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Baylor College of Medicine

Clinical Sequencing Research

Primate genome sequencing reveals insight into human evolution and biodiversity

Molly Chiu

713-798-4710

Houston, TX -
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A new investigation led by researchers at Baylor College of Medicine’s Human Genome Sequencing Center, the Institute of Evolutionary Biology and Pompeu Fabra University in Barcelona, Spain, and Illumina, Inc. analyzed the genomes of 233 nonhuman primate species and revealed key features of primate evolution, human disease and biodiversity conservation. The findings are published in a series of studies in a special issue of the journal Science.

The Primate Genome Project generated the most complete catalog of genomic information for primates to date, covering nearly half of all existing primate species on Earth. Researchers from 24 countries compared the genomes of 809 individual primates from 233 species and identified 4.3 million common missense mutations. The resulting studies uncovered DNA sequence variants and developed phylogenies for primate species that will provide new data on primate and human evolution, as well as primate biodiversity. In addition, researchers used primate genomic data to identify new insights into the genetic causes of human disease and developed an algorithm that will help predict pathogenic variants in humans.

“The simultaneous publication of this broad array of papers on primate genomics demonstrates the value and the power of comparative genetics,” said Dr. Jeffrey Rogers, lead investigator and associate professor at the Human Genome Sequencing Center at Baylor. “When we investigate the genomics of nonhuman primates, we not only learn about these species, which is important and timely, but we can also place human genetics into its proper comparative context, which provides new insights into human health and human evolution.”

“Primates have a great genetic diversity that increases between the different geographical regions and taxonomies,” said Dr. Tomàs Marquès-Bonet, lead investigator from Pompeu Fabra. “The study of this diversity is crucial for human evolutionary studies, human disease and for their future conservation.”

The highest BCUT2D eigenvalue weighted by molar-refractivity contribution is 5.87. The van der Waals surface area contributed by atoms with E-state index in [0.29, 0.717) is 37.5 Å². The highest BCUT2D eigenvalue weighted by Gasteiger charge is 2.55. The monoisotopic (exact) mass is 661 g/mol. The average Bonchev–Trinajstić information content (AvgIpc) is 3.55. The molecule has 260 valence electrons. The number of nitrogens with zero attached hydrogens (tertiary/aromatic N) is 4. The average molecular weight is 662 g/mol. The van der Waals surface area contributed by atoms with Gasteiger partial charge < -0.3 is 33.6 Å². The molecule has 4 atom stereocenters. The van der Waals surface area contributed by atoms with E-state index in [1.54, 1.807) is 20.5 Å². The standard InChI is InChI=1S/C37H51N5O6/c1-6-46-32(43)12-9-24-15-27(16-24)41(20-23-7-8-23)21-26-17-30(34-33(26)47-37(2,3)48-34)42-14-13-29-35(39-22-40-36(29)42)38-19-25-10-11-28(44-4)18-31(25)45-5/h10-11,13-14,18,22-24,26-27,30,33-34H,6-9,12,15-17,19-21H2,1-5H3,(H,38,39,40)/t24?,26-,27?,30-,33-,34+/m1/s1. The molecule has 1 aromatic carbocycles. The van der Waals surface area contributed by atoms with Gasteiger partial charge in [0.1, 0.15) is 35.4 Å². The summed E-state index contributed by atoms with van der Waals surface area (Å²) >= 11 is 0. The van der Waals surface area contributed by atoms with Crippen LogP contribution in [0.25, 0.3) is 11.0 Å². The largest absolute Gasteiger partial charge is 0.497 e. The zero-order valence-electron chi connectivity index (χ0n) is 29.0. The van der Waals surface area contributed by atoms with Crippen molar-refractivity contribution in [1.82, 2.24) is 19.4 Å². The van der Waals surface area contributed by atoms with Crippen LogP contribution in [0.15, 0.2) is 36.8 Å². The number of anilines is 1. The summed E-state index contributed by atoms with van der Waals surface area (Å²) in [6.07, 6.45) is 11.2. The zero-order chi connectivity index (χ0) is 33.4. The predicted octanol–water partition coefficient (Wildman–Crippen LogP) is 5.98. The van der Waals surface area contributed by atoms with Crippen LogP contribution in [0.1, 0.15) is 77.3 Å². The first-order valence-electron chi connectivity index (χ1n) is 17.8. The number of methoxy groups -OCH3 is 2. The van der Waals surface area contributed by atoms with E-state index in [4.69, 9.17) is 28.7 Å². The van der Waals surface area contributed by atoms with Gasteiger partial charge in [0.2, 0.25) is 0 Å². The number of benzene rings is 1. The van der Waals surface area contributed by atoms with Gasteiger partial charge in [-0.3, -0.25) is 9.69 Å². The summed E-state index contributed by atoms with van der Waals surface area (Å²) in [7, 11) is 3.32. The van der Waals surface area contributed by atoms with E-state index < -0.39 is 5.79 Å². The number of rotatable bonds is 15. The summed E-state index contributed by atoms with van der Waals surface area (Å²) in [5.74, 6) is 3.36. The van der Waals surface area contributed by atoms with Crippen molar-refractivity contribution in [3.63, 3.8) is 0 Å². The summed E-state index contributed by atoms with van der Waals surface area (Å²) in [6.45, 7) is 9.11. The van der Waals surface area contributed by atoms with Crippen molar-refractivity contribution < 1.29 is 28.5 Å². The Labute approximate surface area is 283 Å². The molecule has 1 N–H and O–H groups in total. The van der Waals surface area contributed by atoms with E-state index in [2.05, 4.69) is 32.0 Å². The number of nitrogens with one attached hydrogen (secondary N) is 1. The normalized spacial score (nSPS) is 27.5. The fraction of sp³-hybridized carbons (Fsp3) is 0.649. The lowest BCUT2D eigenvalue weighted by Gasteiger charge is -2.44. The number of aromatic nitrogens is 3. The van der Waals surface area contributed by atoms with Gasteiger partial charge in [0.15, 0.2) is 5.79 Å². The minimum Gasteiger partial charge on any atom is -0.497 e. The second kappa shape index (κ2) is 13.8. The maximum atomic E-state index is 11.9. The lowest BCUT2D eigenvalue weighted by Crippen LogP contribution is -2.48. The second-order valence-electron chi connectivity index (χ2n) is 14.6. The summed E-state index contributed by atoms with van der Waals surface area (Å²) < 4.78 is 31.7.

“Our studies show which species are in most dire need of conservation efforts and can help identify the most effective strategies for preserving these species,” said Dr. Lukas Kuderna, lead investigator from the Institute of Evolutionary Biology.

Interspecies gene flow in baboons may shed light on human evolution

One of the consortium studies focused on hybridization of genetically distinct lineages in baboons. Researchers used whole genome sequence data from 225 baboons representing multiple populations to identify several new geographic sites of gene flow between populations. They found that yellow baboons (P. cynocephalus) from western Tanzania are the first nonhuman primate shown to have received genetic input from three distinct lineages. The evolutionary dynamics of baboon populations suggest that other early hominins may display similar complexity.

“These results suggest that the population genetic structure and history of introgression among baboon lineages is more complex than was previously thought, and that shows that the baboons are a good model for the evolution of humans, Neanderthals and Denisovans,” Rogers said.

Using primate mutations to predict risk of human disease

One of the consortium studies with key implications for human disease focused on determining clinical relevance of genetic variants. Out of the 4.3 million missense mutations identified in primates in this study, researchers found that 6% can be considered likely benign in human disease because their abundant frequency in primate populations does not appear to have a negative effect. Meanwhile, in the other 94%, researchers used the PrimateAI-3D deep learning algorithm, an artificial intelligence algorithm developed by the team at Illumina, to predict variant pathogenicity in human disease.

“We discovered that if a ‘rare’ mutation cannot be found in the primate genome, it is very likely to cause a human disease,” said Dr. Kyle Farh, lead investigator from Illumina. “In addition, some of these rare mutations can cause, by themselves, some diseases considered polygenic.”

The new genomic catalog outlined in this series of studies has halved the number of genomic innovations that were believed to be exclusively human. This observation facilitates the identification of those mutations not shared with primates that consequently may be unique to human evolution and the characteristics that make us human.

“These studies bring comparative genomics to new heights, and we can predict the impact on both understanding of human biology and on practical clinical diagnostic issues,” said Dr. Richard Gibbs, founding director of the Human Genome Sequencing Center and Wofford Cain Chair and Professor of Molecular and Human Genetics at Baylor.

Other Baylor contributors to this work include R. Alan Harris, Muthuswamy Raveendran, Marie-Claude Gingras, Sejal Salvi and Harshavardhan Doddapaneni. For a full list of authors and funding for this work, see the publications.

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